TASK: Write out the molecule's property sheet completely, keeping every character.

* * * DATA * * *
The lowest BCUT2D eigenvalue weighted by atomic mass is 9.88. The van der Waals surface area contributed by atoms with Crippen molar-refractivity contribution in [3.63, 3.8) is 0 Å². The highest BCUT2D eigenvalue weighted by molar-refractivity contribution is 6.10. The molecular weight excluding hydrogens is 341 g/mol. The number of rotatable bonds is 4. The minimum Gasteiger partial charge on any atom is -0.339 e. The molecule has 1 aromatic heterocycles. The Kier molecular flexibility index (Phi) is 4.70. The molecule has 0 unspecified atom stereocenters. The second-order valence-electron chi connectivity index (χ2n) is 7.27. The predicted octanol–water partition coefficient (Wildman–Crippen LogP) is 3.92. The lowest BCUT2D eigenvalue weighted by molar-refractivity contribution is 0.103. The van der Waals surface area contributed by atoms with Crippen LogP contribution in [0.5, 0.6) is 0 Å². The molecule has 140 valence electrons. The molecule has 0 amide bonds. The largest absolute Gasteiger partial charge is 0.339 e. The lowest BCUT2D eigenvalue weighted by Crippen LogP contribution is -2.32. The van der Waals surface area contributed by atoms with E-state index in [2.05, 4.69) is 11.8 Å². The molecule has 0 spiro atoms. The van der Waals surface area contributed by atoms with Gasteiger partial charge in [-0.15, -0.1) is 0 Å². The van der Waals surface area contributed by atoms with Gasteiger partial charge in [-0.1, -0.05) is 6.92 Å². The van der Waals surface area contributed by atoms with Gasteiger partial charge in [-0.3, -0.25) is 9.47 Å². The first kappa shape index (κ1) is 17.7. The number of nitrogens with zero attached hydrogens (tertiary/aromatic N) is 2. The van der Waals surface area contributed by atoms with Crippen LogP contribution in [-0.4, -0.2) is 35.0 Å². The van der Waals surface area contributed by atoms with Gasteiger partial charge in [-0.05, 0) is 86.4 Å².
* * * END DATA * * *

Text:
The lowest BCUT2D eigenvalue weighted by atomic mass is 9.88. The van der Waals surface area contributed by atoms with Crippen molar-refractivity contribution in [3.63, 3.8) is 0 Å². The highest BCUT2D eigenvalue weighted by molar-refractivity contribution is 6.10. The molecular weight excluding hydrogens is 341 g/mol. The number of rotatable bonds is 4. The minimum Gasteiger partial charge on any atom is -0.339 e. The molecule has 1 aromatic heterocycles. The Kier molecular flexibility index (Phi) is 4.70. The molecule has 0 unspecified atom stereocenters. The second-order valence-electron chi connectivity index (χ2n) is 7.27. The predicted octanol–water partition coefficient (Wildman–Crippen LogP) is 3.92. The lowest BCUT2D eigenvalue weighted by molar-refractivity contribution is 0.103. The van der Waals surface area contributed by atoms with Crippen LogP contribution in [0.5, 0.6) is 0 Å². The molecule has 140 valence electrons. The molecule has 0 amide bonds. The largest absolute Gasteiger partial charge is 0.339 e. The lowest BCUT2D eigenvalue weighted by Crippen LogP contribution is -2.32. The van der Waals surface area contributed by atoms with E-state index in [2.05, 4.69) is 11.8 Å². The molecule has 0 spiro atoms. The van der Waals surface area contributed by atoms with Gasteiger partial charge in [-0.15, -0.1) is 0 Å². The van der Waals surface area contributed by atoms with Gasteiger partial charge in [-0.1, -0.05) is 6.92 Å². The van der Waals surface area contributed by atoms with Gasteiger partial charge in [-0.3, -0.25) is 9.47 Å². The first kappa shape index (κ1) is 17.7. The number of nitrogens with zero attached hydrogens (tertiary/aromatic N) is 2. The van der Waals surface area contributed by atoms with Crippen LogP contribution in [-0.4, -0.2) is 35.0 Å². The van der Waals surface area contributed by atoms with Gasteiger partial charge in [-0.05, 0) is 86.4 Å².